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Geophysical investigation of a large landslide in glaciolacustrine clays in the Trièves area (French Alps)

Abstract : Slope movements in clay deposits are spread all over the world and result from complex deformation processes, including internal strains in the landslide body and slipping along rupture surfaces. Such mass movements are likely to generate changes in the geophysical parameters characterizing the ground, which can be used to map the landslide body. In the last decade, geophysical techniques have been increasingly used for landslide investigation purposes. However, the success of any geophysical technique is overall controlled by the existence of a geophysical contrast differentiating the body to be mapped. For landslides affecting thick clay materials (from soft clay to shale or marl), electrical and seismic techniques have been mainly applied in the past. In this study, we attempt to physically characterize the deformation within a large slide (Avignonet) affecting laminated clays which were deposited in a glacially dammed lake during the Würm period. Clay deposits, which cover an area of 300 km2 south of Grenoble (French Alps) and have a maximum thickness of 200 m, overlay compact alluvial layers and marly limestone of Mesozoic age. Piezometric data at Avignonet show that the water table is very shallow, implying that the slide developed in saturated clay. Several seismic and electrical profiles were performed in order to tentatively correlate the variations of P-wave (Vp) velocity, S-wave velocity (Vs) and electrical resistivity with geotechnical data and morphological observations. In such saturated and fine material, it turned out that only the S-wave velocity exhibits significant variations with the displacement rates and the morphological features. Vs values at shallow depth were found to be inversely correlated with displacement rates measured by GPS, with a division by at least a factor of 2 between the zones unaffected and strongly deformed by the landslide. These results suggest that Vs mapping could provide valuable information on the deformation state of the clay material and that the evolution of Vs with time could be used as an indicator for characterizing the landslide activity in the subsurface, including the evolution into a flow.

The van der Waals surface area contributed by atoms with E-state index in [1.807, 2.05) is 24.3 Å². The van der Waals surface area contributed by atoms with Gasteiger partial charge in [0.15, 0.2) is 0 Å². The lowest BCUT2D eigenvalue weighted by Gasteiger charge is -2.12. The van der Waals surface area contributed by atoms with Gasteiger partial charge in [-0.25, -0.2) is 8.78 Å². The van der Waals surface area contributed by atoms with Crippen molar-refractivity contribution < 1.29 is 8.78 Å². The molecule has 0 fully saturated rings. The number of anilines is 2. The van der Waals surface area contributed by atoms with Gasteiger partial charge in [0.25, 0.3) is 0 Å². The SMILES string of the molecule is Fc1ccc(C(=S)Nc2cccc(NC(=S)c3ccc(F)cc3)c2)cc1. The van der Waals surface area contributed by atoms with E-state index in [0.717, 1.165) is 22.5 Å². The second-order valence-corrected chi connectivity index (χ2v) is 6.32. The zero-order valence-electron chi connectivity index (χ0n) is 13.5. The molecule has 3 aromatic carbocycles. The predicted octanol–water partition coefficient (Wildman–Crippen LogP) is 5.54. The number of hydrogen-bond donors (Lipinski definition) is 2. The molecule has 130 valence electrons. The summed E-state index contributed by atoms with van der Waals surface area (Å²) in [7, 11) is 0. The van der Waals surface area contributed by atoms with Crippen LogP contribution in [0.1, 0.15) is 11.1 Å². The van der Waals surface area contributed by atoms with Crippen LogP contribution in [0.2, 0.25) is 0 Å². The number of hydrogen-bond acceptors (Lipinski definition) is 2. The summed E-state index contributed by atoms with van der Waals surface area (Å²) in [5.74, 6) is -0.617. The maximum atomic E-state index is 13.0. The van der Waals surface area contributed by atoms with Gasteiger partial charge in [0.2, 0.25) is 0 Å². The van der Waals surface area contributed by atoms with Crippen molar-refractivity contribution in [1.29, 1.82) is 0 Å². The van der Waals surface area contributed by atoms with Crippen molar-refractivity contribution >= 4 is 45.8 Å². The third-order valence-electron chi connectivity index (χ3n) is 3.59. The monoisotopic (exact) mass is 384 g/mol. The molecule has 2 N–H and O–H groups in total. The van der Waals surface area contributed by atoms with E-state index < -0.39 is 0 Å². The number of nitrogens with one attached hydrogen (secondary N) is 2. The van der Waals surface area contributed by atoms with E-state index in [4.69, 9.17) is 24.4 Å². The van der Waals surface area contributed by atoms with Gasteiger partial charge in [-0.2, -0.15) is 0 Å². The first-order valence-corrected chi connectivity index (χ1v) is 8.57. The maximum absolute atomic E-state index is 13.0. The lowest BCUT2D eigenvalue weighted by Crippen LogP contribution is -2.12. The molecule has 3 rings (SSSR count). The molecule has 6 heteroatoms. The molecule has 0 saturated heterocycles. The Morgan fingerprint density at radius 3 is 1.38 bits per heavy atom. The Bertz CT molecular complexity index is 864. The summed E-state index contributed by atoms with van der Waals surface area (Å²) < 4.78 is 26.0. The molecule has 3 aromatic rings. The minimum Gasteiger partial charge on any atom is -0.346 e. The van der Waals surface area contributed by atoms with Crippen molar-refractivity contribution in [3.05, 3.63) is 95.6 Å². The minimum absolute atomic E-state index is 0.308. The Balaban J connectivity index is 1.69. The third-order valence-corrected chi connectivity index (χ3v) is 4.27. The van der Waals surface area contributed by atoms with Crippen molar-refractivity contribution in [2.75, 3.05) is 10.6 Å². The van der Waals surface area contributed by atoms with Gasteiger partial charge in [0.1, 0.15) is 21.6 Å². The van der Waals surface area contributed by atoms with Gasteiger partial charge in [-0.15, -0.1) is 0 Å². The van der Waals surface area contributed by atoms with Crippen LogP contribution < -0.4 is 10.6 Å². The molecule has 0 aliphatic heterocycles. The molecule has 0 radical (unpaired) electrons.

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Denis Jongmans, Grégory Bièvre, Florence Renalier, Stéphane Schwartz, Nicolas Beaurez, et al.. Geophysical investigation of a large landslide in glaciolacustrine clays in the Trièves area (French Alps). Engineering Geology, Elsevier, 2009, 109 (1-2), pp.45-56. ⟨10.1016/j.enggeo.2008.10.005⟩. ⟨insu-00522819⟩

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